BigQuery limits the maximum rate of incoming requests and enforces appropriate quotas on a per-project basis. Specific policies vary depending on resource availability, user profile, service usage history, and other factors, and are subject to change without notice.
The lists below outline the current rate limits and quota limits of the system.
- Concurrent rate limit for interactive queries under on-demand pricing: 50 concurrent queries. Queries that return cached results, or queries configured using the dryRun property, do not count against this limit.
- Concurrent rate limit for queries that contain user-defined functions (UDFs): 6 concurrent queries, including both interactive and batch queries. Interactive queries that contain UDFs count toward the concurrent rate limit for interactive queries.
- Daily query size limit: unlimited by default, but you may specify limits using custom quotas.
- Daily update limit: 1,000 updates per table per day; applies only to the destination table in a query.
- Maximum concurrent slots per BigQuery account for on-demand pricing: 2,000
- Maximum number of tables referenced per query: 1,000
- Maximum number of authorized views per dataset: 1,000
- Maximum query length: 256 KB1
- Maximum response size: 128 MB compressed2 (unlimited when returning large query results)
1Approximate size based on compression ratios.
2Sizes vary depending on compression ratios for the data; the actual response size may be significantly larger than 128 MB.
Slots are shared among all queries in a project. As a rule of thumb, if you're processing less than 100 GB of queries at once, you're unlikely to be using all 2000 slots. To check how many slots your account uses, see Monitoring BigQuery Using Stackdriver. If you need more than 2,000 slots, contact your sales representative to discuss whether Flat-rate pricing meets your needs.
The following limits apply to metadata operations:
- Maximum rate of metadata operations on datasets: 1 operation every 2 seconds (insert, patch, update).
- Maximum rate of metadata operations on tables: 1 operation every 2 seconds (insert, patch, update, jobs output).
The following limits apply for loading data into BigQuery.
- Daily limit: 1,000 load jobs per table per day (including failures), 50,000 load jobs per project per day (including failures)
- Row and cell size limits:
Data format Max limit CSV 2 MB (row and cell size) JSON 2 MB (row size) Avro 16 MB (block size)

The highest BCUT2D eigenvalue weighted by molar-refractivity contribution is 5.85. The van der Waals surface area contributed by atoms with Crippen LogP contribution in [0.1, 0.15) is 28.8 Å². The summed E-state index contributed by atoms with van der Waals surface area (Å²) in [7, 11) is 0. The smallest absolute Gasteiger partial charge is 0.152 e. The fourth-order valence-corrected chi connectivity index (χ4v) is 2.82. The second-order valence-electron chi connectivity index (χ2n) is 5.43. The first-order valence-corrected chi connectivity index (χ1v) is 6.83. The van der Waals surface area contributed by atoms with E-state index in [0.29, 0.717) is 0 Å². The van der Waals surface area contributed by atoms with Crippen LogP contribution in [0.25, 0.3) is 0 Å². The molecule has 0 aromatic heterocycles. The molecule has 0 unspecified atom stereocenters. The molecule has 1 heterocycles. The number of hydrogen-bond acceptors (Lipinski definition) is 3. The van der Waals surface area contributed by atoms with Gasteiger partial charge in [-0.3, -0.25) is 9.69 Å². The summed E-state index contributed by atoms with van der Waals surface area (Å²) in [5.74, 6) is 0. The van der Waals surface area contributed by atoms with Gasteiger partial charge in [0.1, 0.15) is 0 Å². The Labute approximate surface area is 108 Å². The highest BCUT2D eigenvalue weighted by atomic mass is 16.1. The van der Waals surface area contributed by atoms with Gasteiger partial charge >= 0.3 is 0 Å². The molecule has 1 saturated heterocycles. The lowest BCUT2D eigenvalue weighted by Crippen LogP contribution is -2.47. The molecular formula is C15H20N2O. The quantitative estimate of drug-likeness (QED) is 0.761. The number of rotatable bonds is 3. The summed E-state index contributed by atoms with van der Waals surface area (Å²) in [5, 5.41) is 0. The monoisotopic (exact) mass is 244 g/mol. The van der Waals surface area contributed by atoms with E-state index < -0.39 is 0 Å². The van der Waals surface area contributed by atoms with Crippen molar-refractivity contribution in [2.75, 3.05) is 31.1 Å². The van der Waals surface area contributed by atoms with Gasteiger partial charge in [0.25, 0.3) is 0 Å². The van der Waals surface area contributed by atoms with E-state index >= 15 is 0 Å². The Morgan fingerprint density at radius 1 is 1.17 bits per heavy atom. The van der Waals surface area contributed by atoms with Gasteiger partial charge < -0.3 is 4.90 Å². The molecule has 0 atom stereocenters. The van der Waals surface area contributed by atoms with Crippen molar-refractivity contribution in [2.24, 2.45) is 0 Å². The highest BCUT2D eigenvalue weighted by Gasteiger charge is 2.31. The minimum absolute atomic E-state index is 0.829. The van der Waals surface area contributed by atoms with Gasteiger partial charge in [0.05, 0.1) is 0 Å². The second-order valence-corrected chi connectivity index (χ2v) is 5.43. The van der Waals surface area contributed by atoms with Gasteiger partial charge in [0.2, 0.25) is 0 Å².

- Maximum columns per table: 10,000
- Maximum File Sizes:
File Type Compressed Uncompressed CSV 4 GB
- With quoted new-lines in values: 4 GB
- Without new-lines in values: 5 TB
JSON 4 GB 5 TB Avro Compressed Avro files are not supported, but compressed data blocks are. BigQuery supports the DEFLATE codec. 5 TB (2 MB for the file header)
- Maximum size per load job: 12 TB across all input files for CSV and JSON
- Maximum number of files per load job: 10,000 including all files matching a wildcard
For more information about BigQuery's supported data formats, see preparing data for BigQuery.
The following limits apply for exporting data from BigQuery.
- Daily Limit: 1,000 exports per day, up to 10 TB
- Multiple Wildcard URI Limit: 500 URIs per export
The following limits apply for streaming data into BigQuery.
- Maximum row size: 1 MB. Exceeding this value will cause
- HTTP request size limit: 10 MB. Exceeding this value will cause
- Maximum rows per second: 100,000 rows per second, per table.
1,000,000 rows per second, per project. Exceeding either amount will cause
- Maximum rows per request: There is no hard limit, but we recommend a maximum of 500 rows. Batching can increase performance and throughput to a point, but at the cost of per-request latency. Too few rows per request and the overhead of each request can make ingestion inefficient. Too many rows per request and the throughput may drop. We recommend using about 500 rows per request, but experimentation with representative data (schema and data sizes) will help you determine the ideal batch size.
- Maximum bytes per second: 100 MB per second, per table. Exceeding this amount will cause
- API requests per second, per user: If you make more than 100 requests per second, throttling might occur. This limit does not apply for streaming inserts.
Quota and limit errors return either a
400 HTTP response code. See troubleshooting errors for a full list of error codes and troubleshooting steps.